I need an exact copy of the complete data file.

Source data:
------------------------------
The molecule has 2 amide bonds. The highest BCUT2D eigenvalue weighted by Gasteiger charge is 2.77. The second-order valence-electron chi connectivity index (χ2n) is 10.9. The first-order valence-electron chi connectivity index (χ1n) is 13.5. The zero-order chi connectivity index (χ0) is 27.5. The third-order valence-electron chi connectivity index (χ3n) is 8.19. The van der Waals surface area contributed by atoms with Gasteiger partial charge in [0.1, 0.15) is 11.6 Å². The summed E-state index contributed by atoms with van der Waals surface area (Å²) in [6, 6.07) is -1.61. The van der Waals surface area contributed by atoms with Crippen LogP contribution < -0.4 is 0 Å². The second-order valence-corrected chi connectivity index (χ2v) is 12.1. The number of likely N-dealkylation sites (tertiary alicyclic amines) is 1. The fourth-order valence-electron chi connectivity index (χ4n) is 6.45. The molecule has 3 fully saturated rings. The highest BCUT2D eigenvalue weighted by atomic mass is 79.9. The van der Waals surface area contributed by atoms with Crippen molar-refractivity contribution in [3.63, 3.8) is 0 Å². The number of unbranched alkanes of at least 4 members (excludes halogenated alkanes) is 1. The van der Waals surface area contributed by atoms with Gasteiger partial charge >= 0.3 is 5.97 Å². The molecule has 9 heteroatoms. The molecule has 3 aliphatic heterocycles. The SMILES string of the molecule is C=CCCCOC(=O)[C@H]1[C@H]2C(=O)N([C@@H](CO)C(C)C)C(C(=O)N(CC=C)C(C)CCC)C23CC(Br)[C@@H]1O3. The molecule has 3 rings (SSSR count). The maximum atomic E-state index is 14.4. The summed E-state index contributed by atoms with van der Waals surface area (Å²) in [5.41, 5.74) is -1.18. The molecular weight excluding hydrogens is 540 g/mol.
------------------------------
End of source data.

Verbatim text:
The molecule has 2 amide bonds. The highest BCUT2D eigenvalue weighted by Gasteiger charge is 2.77. The second-order valence-electron chi connectivity index (χ2n) is 10.9. The first-order valence-electron chi connectivity index (χ1n) is 13.5. The zero-order chi connectivity index (χ0) is 27.5. The third-order valence-electron chi connectivity index (χ3n) is 8.19. The van der Waals surface area contributed by atoms with Gasteiger partial charge in [0.1, 0.15) is 11.6 Å². The summed E-state index contributed by atoms with van der Waals surface area (Å²) in [6, 6.07) is -1.61. The van der Waals surface area contributed by atoms with Crippen LogP contribution < -0.4 is 0 Å². The second-order valence-corrected chi connectivity index (χ2v) is 12.1. The number of likely N-dealkylation sites (tertiary alicyclic amines) is 1. The fourth-order valence-electron chi connectivity index (χ4n) is 6.45. The molecule has 3 fully saturated rings. The highest BCUT2D eigenvalue weighted by atomic mass is 79.9. The van der Waals surface area contributed by atoms with Crippen molar-refractivity contribution in [3.63, 3.8) is 0 Å². The number of unbranched alkanes of at least 4 members (excludes halogenated alkanes) is 1. The van der Waals surface area contributed by atoms with Gasteiger partial charge >= 0.3 is 5.97 Å². The molecule has 9 heteroatoms. The molecule has 3 aliphatic heterocycles. The SMILES string of the molecule is C=CCCCOC(=O)[C@H]1[C@H]2C(=O)N([C@@H](CO)C(C)C)C(C(=O)N(CC=C)C(C)CCC)C23CC(Br)[C@@H]1O3. The molecule has 3 rings (SSSR count). The maximum atomic E-state index is 14.4. The summed E-state index contributed by atoms with van der Waals surface area (Å²) in [5.41, 5.74) is -1.18. The molecular weight excluding hydrogens is 540 g/mol.